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From "Kim Haase (JIRA)" <j...@apache.org>
Subject [jira] Updated: (DERBY-3200) Developer's Guide: Add examples showing use of SQL authorization with user authentication
Date Tue, 15 Jul 2008 14:07:32 GMT

     [ https://issues.apache.org/jira/browse/DERBY-3200?page=com.atlassian.jira.plugin.system.issuetabpanels:all-tabpanel
]

Kim Haase updated DERBY-3200:
-----------------------------

    Attachment: AuthExampleEmbedded_dhw.java

Thanks very much, Dag -- I tried that, and found that indeed the database did shut down normally
the first time, specifying just the user "sa" and no password.

However, at the end of the program it did *not* shut down normally:

Turned off all the user-related properties
Closed connection

---SQLException Caught---

SQLState:   08004
Severity: 40000
Message:  Connection authentication failure occurred.  Reason: Invalid authentication..
Database did not shut down normally
Derby system shut down normally

I tried several things to make it shut down. What worked eventually was to not delete one
user, and to shut down the database specifying both the user name and the password for that
user. I used mary, though I'm sure I could have used sa too. I wanted to make sure that the
user at the first database shutdown doesn't have to be the same as the user for the second
shutdown.

Does this make sense? If so I will edit the plain authentication example and also use the
same process for the SQL authorization embedded program. I'm attaching the actual program
I ran (AuthExampleEmbedded_dhw.java).


> Developer's Guide: Add examples showing use of SQL authorization with user authentication
> -----------------------------------------------------------------------------------------
>
>                 Key: DERBY-3200
>                 URL: https://issues.apache.org/jira/browse/DERBY-3200
>             Project: Derby
>          Issue Type: Improvement
>          Components: Documentation
>            Reporter: Kim Haase
>            Assignee: Kim Haase
>            Priority: Minor
>         Attachments: auth2.log, AuthExampleClientSQLAuth1.java, AuthExampleClientSQLAuth1.java,
AuthExampleClientSQLAuth1.java, AuthExampleClientSQLAuth1.java, AuthExampleClientSQLAuth1.java,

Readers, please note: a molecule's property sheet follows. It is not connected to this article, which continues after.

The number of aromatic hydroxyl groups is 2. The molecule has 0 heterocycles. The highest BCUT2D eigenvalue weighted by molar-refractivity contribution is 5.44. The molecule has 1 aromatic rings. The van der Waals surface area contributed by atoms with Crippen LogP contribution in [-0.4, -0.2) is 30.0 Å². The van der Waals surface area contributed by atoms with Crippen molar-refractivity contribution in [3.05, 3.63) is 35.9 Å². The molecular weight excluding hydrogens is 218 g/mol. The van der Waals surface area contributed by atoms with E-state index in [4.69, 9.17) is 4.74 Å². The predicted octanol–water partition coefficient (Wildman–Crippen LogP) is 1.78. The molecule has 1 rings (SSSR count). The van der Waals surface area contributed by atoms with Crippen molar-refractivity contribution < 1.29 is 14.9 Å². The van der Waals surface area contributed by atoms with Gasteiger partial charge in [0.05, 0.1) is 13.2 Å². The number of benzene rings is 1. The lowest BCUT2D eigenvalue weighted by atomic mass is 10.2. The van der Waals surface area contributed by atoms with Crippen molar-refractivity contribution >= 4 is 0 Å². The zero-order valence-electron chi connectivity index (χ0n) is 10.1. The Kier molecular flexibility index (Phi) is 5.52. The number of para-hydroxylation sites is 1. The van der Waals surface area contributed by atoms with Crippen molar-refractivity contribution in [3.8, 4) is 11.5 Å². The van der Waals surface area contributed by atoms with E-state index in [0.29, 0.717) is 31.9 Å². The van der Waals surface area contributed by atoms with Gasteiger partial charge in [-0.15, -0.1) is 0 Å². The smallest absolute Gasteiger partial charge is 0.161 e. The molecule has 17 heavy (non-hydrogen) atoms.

AuthExampleClientSQLAuth1.java, AuthExampleClientSQLAuth2.java, AuthExampleClientSQLAuth2.java,
AuthExampleClientSQLAuth2.java, AuthExampleClientSQLAuth2.java, AuthExampleClientSQLAuth2.java,
AuthExampleClientSQLAuth2.java, AuthExampleEmbedded-dhw.java, AuthExampleEmbedded_dhw.java,
AuthExampleEmbeddedSQLAuth.java, AuthExampleEmbeddedSQLAuth.java, AuthExampleEmbeddedSQLAuth.java,
AuthExampleEmbeddedSQLAuth.java, DERBY-3200-2.diff, DERBY-3200-2.zip, DERBY-3200.diff, DERBY-3200.stat,
DERBY-3200.zip, rdevcsecuresqlauthembeddedex.dita, sqlauthclient.txt, sqlauthclientshutdown.txt,
sqlauthembedded.txt, sqlauthembedded.txt
>
>
> This is the followup to DERBY-1823 that Francois Orsini suggested.
> I've been experimenting and reading the Developer's Guide section on SQL authorization
(User authorizations, cdevcsecure36595).
> It appears that the only use of SQL authorization mode is to restrict user access, not
to expand it.
> For example, if you set the default connection mode to noAccess, a user with fullAccess
can't grant any privileges to a user with noAccess. And presumably if the default connection
mode is readOnlyAccess, a user with fullAccess can't grant any privileges beyond SELECT, which
the user has anyway.
> Only if the default connection mode is fullAccess is SQL authorization mode meaningful.
That means that a fullAccess user can use GRANT to restrict another user's privileges on a
particular database that the user owns.
> I'm running into a problem at the end, though. At the beginning of the program, as nobody
in particular, I was able to create several users, some of them with full access. But at the
end of the program, it seems that even a user with full access isn't allowed to turn off those
database properties:
> Message:  User 'MARY' does not have execute permission on PROCEDURE 'SYSCS_UTIL'.'SYSCS_SET_DATABASE_PROPERTY'.
> This seems a bit extreme. I know that with SQL authorization on, "the ability to read
from or write to database objects is further restricted to the owner of the database objects."
But the ability to execute built-in system procedures? Can I log in as SYSCS_UTIL? How? 
> I realize that having access to SYSCS_SET_DATABASE_PROPERTY would allow me to in effect
delete myself -- but that's essentially what I do at the end of the program that sets derby.connection.requireAuthentication
but not derby.database.sqlAuthorization. 
> The documentation does say that once you have turned on SQL authorization, you can't
turn it off. But it doesn't say that you can't turn anything else off, either!
> I'll attach the program I've been using. Most of the stacktraces are expected, but I'm
stumped by that last one.

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